A case is being made to relocate the BNSF train tracks off of the Semiahmoo Peninsula’s waterfront, White Rock’s mayor announced Monday.
Citing incidents that have intensified discussions on rail safety over the past six months – including the tragic July derailment in Lac-Mégantic, Que. and a jogger fatality that same month in White Rock – Wayne Baldwin said a joint community forum is to be held Tuesday evening to share information gathered to date by Surrey and White Rock officials, including possible options for relocating the century-old line.
Council attendees applauded the announcement, which preceded unanimous approval of a motion by Coun. Larry Robinson to call on federal Minister of Transport Lisa Raitt to develop a policy that mandates fire departments be pre-advised of trains coming through their communities with dangerous goods.
Baldwin told Peace Arch News that the costs of moving the line are estimated at $350-400 million, not including any work south of the border.
Staff from the two cities have been researching the plan’s feasibility and preparing a business case for it since August, he said.
While the idea has been raised many times over the years – and in increasing frequency – Baldwin said it gained serious steam following his July radio interview in which concerns with the condition of the Little Campbell rail bridge were discussed. Surrey Mayor Dianne Watts called in to the show, then told Baldwin privately, “We have to get together and talk about this,” he said.
Both cities are critical of plans for a new coal-export terminal in North Surrey, which would increase trains on the waterfront.
Watts told PAN Wednesday that while she and Baldwin are both scheduled to speak at Tuesday’s forum, she considers realignment only one part of the “timely” discussion. She said traffic, safety, frequency of trains and possible solutions will be discussed.
Baldwin described where the railway runs now – which includes along the White Rock and Crescent Beach waterfronts – as “the worst possible route” between the states and Vancouver.
“It’s longer, it’s slower, it winds and twists,” he said, noting it also runs alongside a bank that is prone to slides.
Baldwin said convincing Transport Canada of the relocation’s merits is key.
“The potential ramifications of not doing it are pretty bad,” he said. “We’re dealing with people’s lives here, and the environment.”
He noted concerns with the deteriorating condition of the Little Campbell train bridge only reinforce that the direction is the right one to take.
“Any bridge in those kind of conditions should not be used in transporting dangerous goods through a community,” he said.
Baldwin said he did not have a sense as to whether BNSF would support relocating the tracks.
Reached Tuesday, railway spokesman Gus Melonas told PAN only that BNSF “would certainly review a substantial plan if submitted.”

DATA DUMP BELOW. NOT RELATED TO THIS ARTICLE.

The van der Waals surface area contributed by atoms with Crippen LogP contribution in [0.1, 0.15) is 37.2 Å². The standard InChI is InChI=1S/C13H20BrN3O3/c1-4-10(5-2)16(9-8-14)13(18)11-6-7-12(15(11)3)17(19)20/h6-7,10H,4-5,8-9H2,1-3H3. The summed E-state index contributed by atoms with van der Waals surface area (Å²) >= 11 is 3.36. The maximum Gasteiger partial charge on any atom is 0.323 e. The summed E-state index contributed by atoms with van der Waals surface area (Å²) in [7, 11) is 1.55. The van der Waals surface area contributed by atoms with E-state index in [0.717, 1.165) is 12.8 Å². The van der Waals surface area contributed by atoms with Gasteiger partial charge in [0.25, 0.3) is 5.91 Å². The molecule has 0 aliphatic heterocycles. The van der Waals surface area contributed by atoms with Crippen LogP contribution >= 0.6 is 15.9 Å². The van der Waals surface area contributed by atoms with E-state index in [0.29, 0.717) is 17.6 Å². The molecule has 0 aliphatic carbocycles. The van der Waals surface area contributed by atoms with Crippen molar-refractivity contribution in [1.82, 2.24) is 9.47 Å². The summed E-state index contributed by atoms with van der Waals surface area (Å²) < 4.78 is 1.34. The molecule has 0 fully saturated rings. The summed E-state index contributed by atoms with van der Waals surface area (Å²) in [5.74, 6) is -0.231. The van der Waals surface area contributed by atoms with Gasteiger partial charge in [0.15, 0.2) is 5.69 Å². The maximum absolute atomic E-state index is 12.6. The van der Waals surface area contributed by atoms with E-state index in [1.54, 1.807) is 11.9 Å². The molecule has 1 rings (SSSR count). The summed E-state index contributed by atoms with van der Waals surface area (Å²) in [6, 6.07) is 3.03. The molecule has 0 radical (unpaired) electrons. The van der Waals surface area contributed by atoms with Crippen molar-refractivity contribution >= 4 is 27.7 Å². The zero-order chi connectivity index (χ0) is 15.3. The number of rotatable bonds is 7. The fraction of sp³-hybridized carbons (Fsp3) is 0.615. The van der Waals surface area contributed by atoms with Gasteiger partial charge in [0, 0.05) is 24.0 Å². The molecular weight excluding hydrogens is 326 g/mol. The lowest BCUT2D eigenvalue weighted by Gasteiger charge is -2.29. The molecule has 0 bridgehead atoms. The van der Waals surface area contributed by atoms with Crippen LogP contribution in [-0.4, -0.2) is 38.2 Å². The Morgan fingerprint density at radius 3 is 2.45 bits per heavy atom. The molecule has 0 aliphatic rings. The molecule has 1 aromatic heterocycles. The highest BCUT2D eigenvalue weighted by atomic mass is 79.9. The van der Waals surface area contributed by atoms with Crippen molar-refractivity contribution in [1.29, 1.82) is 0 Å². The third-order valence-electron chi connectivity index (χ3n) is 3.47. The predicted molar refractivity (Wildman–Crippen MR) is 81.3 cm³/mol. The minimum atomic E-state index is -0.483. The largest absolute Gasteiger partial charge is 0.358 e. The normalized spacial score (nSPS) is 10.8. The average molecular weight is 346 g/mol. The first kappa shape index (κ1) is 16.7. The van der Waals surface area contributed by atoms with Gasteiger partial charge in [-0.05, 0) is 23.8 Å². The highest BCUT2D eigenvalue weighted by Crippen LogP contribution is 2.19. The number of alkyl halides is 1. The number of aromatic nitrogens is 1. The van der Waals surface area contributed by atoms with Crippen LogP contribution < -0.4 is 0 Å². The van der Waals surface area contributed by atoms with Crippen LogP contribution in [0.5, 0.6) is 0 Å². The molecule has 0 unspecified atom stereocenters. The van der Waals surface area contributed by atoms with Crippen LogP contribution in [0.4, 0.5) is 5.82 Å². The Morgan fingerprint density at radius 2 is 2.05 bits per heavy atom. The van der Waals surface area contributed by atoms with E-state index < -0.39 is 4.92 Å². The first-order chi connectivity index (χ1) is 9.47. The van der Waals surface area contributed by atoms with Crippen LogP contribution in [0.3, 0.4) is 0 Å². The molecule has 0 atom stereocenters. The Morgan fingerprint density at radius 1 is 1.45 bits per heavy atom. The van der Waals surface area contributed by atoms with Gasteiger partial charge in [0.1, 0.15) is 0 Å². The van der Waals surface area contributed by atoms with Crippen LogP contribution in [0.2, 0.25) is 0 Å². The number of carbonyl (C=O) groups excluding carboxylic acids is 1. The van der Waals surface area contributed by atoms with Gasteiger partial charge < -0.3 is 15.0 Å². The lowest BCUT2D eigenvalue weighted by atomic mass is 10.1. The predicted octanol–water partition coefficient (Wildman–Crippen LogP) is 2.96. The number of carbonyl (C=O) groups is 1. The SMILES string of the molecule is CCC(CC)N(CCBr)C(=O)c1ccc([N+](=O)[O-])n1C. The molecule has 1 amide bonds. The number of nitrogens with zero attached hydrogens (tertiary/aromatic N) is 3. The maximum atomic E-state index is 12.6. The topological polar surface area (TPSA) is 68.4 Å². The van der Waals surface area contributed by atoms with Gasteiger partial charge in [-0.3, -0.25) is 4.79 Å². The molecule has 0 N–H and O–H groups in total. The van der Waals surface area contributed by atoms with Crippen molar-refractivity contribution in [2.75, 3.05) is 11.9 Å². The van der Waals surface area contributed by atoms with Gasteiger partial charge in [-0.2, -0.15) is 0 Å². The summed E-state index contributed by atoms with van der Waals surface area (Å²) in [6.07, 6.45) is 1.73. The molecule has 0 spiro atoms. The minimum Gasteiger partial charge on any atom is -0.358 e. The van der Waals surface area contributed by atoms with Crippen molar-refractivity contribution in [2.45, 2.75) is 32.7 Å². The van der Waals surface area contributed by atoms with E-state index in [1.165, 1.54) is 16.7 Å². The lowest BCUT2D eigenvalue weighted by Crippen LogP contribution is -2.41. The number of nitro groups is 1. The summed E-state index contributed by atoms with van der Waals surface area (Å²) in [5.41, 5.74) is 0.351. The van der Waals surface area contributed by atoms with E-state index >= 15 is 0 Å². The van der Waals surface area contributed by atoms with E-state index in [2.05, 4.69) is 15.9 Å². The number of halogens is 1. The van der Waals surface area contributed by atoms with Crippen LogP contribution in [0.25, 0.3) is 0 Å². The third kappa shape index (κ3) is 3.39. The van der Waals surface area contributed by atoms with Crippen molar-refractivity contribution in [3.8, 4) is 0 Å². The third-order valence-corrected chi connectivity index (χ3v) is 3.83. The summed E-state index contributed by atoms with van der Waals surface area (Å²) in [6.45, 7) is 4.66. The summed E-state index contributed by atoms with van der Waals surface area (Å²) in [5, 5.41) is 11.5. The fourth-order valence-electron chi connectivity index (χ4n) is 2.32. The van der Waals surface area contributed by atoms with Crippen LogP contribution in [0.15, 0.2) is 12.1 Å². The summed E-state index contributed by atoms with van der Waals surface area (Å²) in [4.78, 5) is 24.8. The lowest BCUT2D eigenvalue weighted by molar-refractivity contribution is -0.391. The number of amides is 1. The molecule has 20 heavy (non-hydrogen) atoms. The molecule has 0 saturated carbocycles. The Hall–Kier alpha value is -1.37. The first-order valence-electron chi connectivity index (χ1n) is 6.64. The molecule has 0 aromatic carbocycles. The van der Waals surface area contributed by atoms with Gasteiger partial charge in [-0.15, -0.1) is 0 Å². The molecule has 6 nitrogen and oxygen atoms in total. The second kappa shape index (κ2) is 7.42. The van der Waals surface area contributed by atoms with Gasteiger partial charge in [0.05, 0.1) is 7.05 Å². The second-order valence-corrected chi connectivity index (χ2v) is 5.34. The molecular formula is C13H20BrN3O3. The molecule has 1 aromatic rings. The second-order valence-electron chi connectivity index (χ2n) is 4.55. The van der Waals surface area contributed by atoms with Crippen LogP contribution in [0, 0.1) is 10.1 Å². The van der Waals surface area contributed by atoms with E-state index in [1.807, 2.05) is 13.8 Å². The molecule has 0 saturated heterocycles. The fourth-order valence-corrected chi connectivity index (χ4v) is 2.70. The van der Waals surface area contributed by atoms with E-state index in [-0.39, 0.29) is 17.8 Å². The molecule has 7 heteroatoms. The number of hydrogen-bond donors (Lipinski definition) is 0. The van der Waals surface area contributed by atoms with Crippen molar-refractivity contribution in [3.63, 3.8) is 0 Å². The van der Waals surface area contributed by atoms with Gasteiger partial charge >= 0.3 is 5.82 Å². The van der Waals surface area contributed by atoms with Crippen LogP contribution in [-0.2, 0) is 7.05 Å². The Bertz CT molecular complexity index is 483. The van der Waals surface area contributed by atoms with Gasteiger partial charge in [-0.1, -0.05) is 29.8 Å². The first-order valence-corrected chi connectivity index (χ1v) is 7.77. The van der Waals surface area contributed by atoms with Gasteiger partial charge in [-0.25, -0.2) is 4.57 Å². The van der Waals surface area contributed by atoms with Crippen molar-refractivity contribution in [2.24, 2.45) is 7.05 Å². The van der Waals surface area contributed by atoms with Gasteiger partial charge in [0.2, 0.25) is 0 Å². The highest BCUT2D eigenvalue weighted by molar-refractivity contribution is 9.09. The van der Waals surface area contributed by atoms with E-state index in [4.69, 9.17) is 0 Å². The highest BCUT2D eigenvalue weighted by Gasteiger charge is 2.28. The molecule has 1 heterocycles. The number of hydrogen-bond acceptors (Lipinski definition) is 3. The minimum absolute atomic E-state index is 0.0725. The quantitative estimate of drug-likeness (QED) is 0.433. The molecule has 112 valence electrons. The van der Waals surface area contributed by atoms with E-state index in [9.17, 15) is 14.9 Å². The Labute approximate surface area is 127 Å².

A Vancouver transportation consultant who met with Baldwin and Coun. Grant Meyer last week said that in her experience – she is a former board member of the Canadian Transportation Agency – relocating rail lines away from communities is a win-win for all involved.
“It’s not an easy and it’s not (a) cheap issue to pull off, but it is one that can benefit both the carrier and the communities, and so it’s one that is liable to proceed,” Mary-Jane Bennett, a research fellow with the Frontier Centre for Public Policy, said in an interview Tuesday.
Speaking specifically to the local effort, Bennett – who plans to attend next week’s forum – said there are “sound safety, operational and logistic issues” for relocating the rail line.
“This one makes sense from every angle. I see it as one that is likely to proceed.”
Meyer said he supports relocating the tracks for several reasons. In addition to a more rural route reducing the “catastrophic” impact of a derailment, a faster, more direct passageway for goods and people would result in substantial time savings, he said.
Meyer also cited the potential that the absence of an active rail line creates for a waterfront walkway linking White Rock’s promenade with Crescent Beach, Blackie Spit and Nicomekl River trails.
He said that given rail events of recent months combined with the area’s growing population and changes to the size and frequency of train traffic, the timing is right to seriously pursue relocating the tracks.
He acknowledged it is a change that won’t happen overnight.
“It could take seven years, (but) you’ve got to start somewhere,” Meyer said.
White Rock resident Hannah Newman – who is among residents who have been outspoken in their opposition to Fraser Surrey Docks’ proposal to build a new coal-export terminal – agreed the timing is right to push for relocating the tracks.
Newman said the Lac-Mégantic derailment changed “everything.”
“It’s almost like the stars are aligning… but it’s on the souls of 43 deaths,” she said.
The Nov. 26 forum is set for 7-8:30 p.m. at the Pacific Inn, 1160 King George Blvd.